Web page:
ENTERPRISE — Wallowa County schools were ready and rarin’ to go to this week to get back in class for the 2020-21 school year. Schools opened Tuesday, Sept. 8, in Enterprise, Joseph and Wallowa.

Superintendents at all three districts have overseen the new realities of educating amid the COVID-19 pandemic, which forced schools to close early for the year in March.

“I’m ecstatic to have the 2020-21 school year start,” said Erika Pinkerton, superintendent of the Enterprise School District. “The staff have worked diligently for both online learning and on-site learning to take place to provide a high-quality education in a safe environment.”

“We feel like we are ready,” Lance Homan, superintendent of Joseph Charter School said Thursday, Sept. 3. “There’s things we have to tweak, but we feel like we’re ready to go.”

“We are more than ready,” said Tammy Jones, superintendent of the Wallowa School District.

In fact, she said, they’ve been doing some early gatherings ahead of the regular start of school.

“This week has been one-on-one conferences with families and teachers about what school will be like,” Jones said. On Thursday morning, “We had a soft-opening where all the kids ... got bags with things they could use in (a) photo booth and parents took pictures.”

They also had “a kind of celebration outside,” she said, with a “get-to-know-you time.”

The schools all will maintain state guidelines for gatherings particularly at schools. Among those are face masks in most situations — including during sports play, a limit of one student per 35 square feet of space and organizing students into “cohorts” of no more than 50. The cohort restriction applies to students, teachers and staff. Plexiglas barriers will be set up in some areas.

“During the day, I can interact with no more than 50 people,” Jones said.

Homan said that as expected, there are changes.

“They’re lot more spread out than normal,” he said, adding that will be something for teachers and staff to enforce. “We know kids will probably be closer at times.”

He said the schools must undertake cleaning measures “more intense and more often.”

One such area will be during lunchtime in the cafeteria. He said students will be allowed in one cohort at a time and the cafeteria thoroughly cleaned before the next cohort arrives.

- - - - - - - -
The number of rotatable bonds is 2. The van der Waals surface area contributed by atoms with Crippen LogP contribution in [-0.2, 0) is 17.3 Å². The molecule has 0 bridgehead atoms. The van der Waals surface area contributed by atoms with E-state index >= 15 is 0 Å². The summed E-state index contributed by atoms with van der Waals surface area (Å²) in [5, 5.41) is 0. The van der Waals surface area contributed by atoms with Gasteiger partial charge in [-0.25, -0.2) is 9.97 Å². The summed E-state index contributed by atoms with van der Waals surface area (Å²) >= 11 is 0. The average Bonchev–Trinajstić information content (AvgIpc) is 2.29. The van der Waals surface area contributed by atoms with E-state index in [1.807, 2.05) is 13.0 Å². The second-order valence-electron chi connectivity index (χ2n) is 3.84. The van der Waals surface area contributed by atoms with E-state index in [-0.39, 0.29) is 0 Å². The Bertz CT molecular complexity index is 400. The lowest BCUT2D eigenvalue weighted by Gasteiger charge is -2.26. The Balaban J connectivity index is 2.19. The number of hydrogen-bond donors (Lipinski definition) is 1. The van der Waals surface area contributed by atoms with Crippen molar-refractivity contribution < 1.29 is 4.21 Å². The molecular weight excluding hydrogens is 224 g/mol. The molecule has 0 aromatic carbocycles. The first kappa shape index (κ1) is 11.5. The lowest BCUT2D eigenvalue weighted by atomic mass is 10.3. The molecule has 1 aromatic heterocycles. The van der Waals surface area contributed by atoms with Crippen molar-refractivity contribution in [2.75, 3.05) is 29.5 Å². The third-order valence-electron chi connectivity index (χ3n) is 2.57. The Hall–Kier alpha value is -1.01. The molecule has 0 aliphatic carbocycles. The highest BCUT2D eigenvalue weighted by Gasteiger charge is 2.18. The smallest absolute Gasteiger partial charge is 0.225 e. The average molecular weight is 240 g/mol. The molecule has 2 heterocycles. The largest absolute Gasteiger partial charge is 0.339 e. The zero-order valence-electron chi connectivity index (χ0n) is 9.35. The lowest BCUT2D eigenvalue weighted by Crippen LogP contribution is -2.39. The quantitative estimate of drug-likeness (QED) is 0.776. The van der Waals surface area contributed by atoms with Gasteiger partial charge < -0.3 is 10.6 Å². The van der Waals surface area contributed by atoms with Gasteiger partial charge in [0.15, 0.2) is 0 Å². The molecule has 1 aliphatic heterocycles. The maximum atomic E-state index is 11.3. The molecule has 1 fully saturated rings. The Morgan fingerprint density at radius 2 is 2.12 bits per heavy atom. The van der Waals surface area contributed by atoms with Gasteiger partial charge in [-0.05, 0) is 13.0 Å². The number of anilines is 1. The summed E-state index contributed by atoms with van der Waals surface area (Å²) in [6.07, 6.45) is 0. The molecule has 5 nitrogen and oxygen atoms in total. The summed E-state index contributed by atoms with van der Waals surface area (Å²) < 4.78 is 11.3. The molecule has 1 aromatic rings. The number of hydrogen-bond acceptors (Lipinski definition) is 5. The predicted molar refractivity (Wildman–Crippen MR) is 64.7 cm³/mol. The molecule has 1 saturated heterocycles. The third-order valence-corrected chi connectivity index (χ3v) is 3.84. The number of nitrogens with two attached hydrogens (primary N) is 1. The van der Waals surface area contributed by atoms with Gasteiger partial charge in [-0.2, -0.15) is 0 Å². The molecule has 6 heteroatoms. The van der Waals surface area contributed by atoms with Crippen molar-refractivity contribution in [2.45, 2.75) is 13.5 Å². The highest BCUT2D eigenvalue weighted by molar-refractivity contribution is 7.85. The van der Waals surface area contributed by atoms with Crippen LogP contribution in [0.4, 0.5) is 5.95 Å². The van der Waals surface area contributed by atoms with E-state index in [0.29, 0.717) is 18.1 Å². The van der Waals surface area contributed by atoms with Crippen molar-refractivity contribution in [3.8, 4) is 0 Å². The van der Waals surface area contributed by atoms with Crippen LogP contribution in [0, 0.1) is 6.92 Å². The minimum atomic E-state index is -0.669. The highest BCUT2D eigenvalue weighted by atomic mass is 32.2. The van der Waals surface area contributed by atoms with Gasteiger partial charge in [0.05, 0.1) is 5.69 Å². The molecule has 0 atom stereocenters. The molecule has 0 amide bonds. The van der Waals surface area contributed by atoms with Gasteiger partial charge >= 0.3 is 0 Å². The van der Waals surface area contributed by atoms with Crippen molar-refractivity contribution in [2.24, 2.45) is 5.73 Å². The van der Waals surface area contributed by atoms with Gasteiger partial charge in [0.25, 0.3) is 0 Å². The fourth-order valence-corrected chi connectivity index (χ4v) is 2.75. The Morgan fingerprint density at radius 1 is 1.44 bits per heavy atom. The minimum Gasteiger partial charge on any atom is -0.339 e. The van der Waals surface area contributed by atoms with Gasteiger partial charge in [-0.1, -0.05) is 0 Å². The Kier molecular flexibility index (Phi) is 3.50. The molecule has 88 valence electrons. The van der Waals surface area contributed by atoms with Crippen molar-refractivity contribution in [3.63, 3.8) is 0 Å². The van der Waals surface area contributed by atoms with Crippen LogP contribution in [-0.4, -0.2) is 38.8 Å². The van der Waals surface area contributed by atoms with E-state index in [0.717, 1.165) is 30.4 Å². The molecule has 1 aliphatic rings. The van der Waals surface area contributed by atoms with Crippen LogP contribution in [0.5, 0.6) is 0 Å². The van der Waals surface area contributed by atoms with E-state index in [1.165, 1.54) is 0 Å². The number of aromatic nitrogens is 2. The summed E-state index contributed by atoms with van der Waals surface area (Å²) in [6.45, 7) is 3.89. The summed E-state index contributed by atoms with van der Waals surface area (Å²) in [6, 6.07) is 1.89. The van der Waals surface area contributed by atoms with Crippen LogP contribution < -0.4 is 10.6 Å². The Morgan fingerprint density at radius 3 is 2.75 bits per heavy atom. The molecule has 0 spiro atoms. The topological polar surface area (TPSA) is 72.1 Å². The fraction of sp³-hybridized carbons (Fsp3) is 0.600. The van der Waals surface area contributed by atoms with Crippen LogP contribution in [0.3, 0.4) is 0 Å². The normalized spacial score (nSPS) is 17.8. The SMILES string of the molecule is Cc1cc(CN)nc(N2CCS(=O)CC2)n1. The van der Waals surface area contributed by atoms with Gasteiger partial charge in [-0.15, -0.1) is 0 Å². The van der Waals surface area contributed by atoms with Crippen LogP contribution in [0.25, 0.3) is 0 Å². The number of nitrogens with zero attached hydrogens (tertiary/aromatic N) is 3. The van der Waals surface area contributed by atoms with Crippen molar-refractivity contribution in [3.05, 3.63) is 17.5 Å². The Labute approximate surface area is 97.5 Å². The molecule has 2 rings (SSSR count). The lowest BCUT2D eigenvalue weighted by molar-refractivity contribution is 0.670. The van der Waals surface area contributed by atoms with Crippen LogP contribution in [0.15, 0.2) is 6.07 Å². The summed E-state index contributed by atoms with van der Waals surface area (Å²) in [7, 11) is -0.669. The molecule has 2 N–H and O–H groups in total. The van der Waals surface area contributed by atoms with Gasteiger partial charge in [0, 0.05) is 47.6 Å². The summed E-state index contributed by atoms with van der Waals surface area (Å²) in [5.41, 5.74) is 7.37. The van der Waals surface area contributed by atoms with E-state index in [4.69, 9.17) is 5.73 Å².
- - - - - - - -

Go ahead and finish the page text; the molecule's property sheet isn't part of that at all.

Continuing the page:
Jones said kids have been taught basics about social distancing.

“Hold out your arms and if you’re touching someone, you’re too close,” she said.

Changes in enrollment numbers vary among the three schools, as some are seeing increases with new people moving to the county and there are some decreases as parents opt for online or home-schooling.

Pinkerton couldn’t yet be sure about the enrollment at Enterprise school

“We will have a better feel for the actual numbers at the end of the first week,” she said. “We are down in enrollment compared to last year.”

She said some are opting for online school.

“We have 54 students enrolled with the Enterprise Online Virtual Academy K-12,” she said.

Homan said numbers appear about the same as last year, though they’re up a little. He said that while some students are opting for online or home school, JCS has gained a few who have moved into the area. He said they are not necessarily from larger metro areas and more likely from elsewhere in Eastern Oregon.

Jones said Wallowa’s enrollment is about two students higher than where the school ended last year. She said they’ve had some new students register and others have chosen to do comprehensive distance learning. She described the latter:

“It’s not like everything’s online, but it’s tied to the classroom so kids can interact with kids in class,” she said.

There seems to be little change in the courses the schools will be offering, the superintendents said.

Pinkerton said no courses have been eliminated in Enterprise schools, while Homan agreed but said there are changes.

“There’s definitely things we’ll not be able to offer at this time, but we haven’t eliminated anything,” he said.

Jones said the changes from the pandemic have altered the way things are taught and even expanded opportunities.

“We’ve been working on expanding the offerings for the kids,” she said.

She said there will be some different ways of teaching career and technical courses that are taught virtually and the school has found an opportunity to get instruction for advanced Spanish and math courses that might not otherwise be available.

As for sports, four sports seasons have been planned with a limited, 5-on-5 touch football season and a volleyball season planned for fall. Other sports are planned for the second, third and fourth seasons.

As Homan said, after a summer of uncertainty, all three districts are eager to get going for the year.

“We’re just excited to get the kids back and get moving this year,” he said.

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